The second Canadian OpenStreetMap (OSM) developer event held at Ryerson’s Geography department started today with a series of presentations and workshops introducing students and members of the broader community to OSM. Toronto OSM guru Richard Weait gave another one of his engaging OSM-or-nothing speeches, telling tales of trap streets and mappy hours. He also got attendants to edit the OSM data and submit a few new features based on their local knowledge of their neighbourhoods or the university campus. Geographic Analysis student, GIS consultant, and spatialanalysis.ca blogger Michael Markieta guided us through the querying of the OSM “planet file” from a PostGIS/PostgreSQL database and its mapping in the open-source Quantum GIS package (see photo).
As most of you will know, OSM is a global volunteer project to create a free geographic base dataset. OSM data have been shown to be more detailed and accurate than commercial data, at least in some areas of the world. There was some interesting discussion this afternoon about potential liability issues due to inconsistencies in OSM data used in professional applications. The concern that OSM contributors could be held liable for erroneous contributions was countered by noting that commercial data vendors provide their data “as is” in just the same way, and that their data are out-of-date most of the time. That certainly seems to be true for my car navigation system! Still, the possibility of downloading OSM data for a professional map at a moment where a misuser has modified or deleted information that has not been detected and reverted by the community makes me uneasy. Also, the thought that detail in OSM, e.g. in rural areas, may depend on whether or not there is an avid mapper living in the area, is unsatisfactory.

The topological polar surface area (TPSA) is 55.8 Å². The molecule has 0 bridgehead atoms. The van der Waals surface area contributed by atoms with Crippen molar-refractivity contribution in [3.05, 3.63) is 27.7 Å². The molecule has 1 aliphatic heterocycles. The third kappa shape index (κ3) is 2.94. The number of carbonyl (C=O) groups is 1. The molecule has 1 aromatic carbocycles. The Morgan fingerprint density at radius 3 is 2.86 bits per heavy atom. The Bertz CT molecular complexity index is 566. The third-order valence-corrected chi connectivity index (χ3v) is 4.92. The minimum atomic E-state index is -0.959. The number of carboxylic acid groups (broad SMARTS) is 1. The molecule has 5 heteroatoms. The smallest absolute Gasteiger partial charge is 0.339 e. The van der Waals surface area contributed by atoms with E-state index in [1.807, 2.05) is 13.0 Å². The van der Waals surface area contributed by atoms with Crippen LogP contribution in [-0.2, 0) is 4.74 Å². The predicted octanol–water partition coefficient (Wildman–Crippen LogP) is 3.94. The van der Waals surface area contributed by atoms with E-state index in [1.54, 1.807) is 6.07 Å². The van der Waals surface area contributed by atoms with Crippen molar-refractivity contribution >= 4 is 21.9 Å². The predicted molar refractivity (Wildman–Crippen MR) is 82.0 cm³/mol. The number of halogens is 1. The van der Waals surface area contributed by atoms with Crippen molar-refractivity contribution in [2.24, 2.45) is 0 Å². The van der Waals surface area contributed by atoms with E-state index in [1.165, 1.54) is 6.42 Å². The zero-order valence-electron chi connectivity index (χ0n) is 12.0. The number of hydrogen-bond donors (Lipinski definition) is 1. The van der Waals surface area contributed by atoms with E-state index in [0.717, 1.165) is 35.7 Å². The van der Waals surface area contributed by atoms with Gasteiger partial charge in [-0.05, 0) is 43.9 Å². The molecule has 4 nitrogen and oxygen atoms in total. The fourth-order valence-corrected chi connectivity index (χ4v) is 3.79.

Further, the challenges resulting from free tagging of new features were brought up at today’s event. There are support sites such as taginfo.osm.org and the map features list on the OSM wiki, but I cannot help but think that the OSM community is repeating mistakes that were addressed (at least to some degree) by research, development, and best-practice in GIS over the last couple of decades.
Whatever your position with regards to these issues, OSM is playing an increasingly important role in government and business. Our students need to know about it, and I think today’s workshops went a long way to achieve this awareness. Thank you to Mike Morrish and the Student Association of Geographic Analysis (SAGA) for their tremendous support in organizing this educational event and for sponsoring food and drinks today.
From a research perspective, OSM is a fabulous subject too. My interest in it was discussed in a section of an earlier post about volunteered geographic information (VGI) systems. The OSM developer weekend is focusing precisely on hardware, software, and provider/user issues that are not well explained by the VGI label, but captured within our concept of VGI systems to be presented at the 2013 AAG conference.